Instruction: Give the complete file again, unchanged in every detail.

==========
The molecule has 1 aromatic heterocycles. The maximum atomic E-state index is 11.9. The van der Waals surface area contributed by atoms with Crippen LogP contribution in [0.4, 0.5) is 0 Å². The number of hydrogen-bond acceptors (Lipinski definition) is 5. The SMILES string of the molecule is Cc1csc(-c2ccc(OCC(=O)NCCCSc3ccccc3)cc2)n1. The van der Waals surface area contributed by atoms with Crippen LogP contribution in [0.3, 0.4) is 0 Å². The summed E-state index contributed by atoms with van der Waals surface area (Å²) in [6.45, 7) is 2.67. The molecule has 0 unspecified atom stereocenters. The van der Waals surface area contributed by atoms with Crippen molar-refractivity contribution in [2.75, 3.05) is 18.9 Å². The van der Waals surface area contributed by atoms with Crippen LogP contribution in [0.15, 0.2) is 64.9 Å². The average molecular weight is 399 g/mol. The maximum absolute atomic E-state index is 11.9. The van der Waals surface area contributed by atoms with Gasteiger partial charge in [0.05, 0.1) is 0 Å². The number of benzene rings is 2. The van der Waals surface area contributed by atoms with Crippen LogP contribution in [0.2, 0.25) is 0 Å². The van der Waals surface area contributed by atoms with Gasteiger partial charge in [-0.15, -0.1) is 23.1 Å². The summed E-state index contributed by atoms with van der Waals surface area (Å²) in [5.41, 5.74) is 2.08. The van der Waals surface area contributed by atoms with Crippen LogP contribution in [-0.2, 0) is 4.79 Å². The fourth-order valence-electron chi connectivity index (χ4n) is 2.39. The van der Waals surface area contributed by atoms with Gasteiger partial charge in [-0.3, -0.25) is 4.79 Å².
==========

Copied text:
The molecule has 1 aromatic heterocycles. The maximum atomic E-state index is 11.9. The van der Waals surface area contributed by atoms with Crippen LogP contribution in [0.4, 0.5) is 0 Å². The number of hydrogen-bond acceptors (Lipinski definition) is 5. The SMILES string of the molecule is Cc1csc(-c2ccc(OCC(=O)NCCCSc3ccccc3)cc2)n1. The van der Waals surface area contributed by atoms with Crippen LogP contribution in [0.3, 0.4) is 0 Å². The summed E-state index contributed by atoms with van der Waals surface area (Å²) in [6.45, 7) is 2.67. The molecule has 0 unspecified atom stereocenters. The van der Waals surface area contributed by atoms with Crippen molar-refractivity contribution in [2.75, 3.05) is 18.9 Å². The van der Waals surface area contributed by atoms with Crippen LogP contribution in [0.15, 0.2) is 64.9 Å². The average molecular weight is 399 g/mol. The maximum absolute atomic E-state index is 11.9. The van der Waals surface area contributed by atoms with Gasteiger partial charge in [0.05, 0.1) is 0 Å². The number of benzene rings is 2. The van der Waals surface area contributed by atoms with Crippen LogP contribution in [0.2, 0.25) is 0 Å². The van der Waals surface area contributed by atoms with Gasteiger partial charge in [-0.15, -0.1) is 23.1 Å². The summed E-state index contributed by atoms with van der Waals surface area (Å²) in [5.41, 5.74) is 2.08. The van der Waals surface area contributed by atoms with Crippen LogP contribution in [-0.2, 0) is 4.79 Å². The fourth-order valence-electron chi connectivity index (χ4n) is 2.39. The van der Waals surface area contributed by atoms with Gasteiger partial charge in [-0.3, -0.25) is 4.79 Å².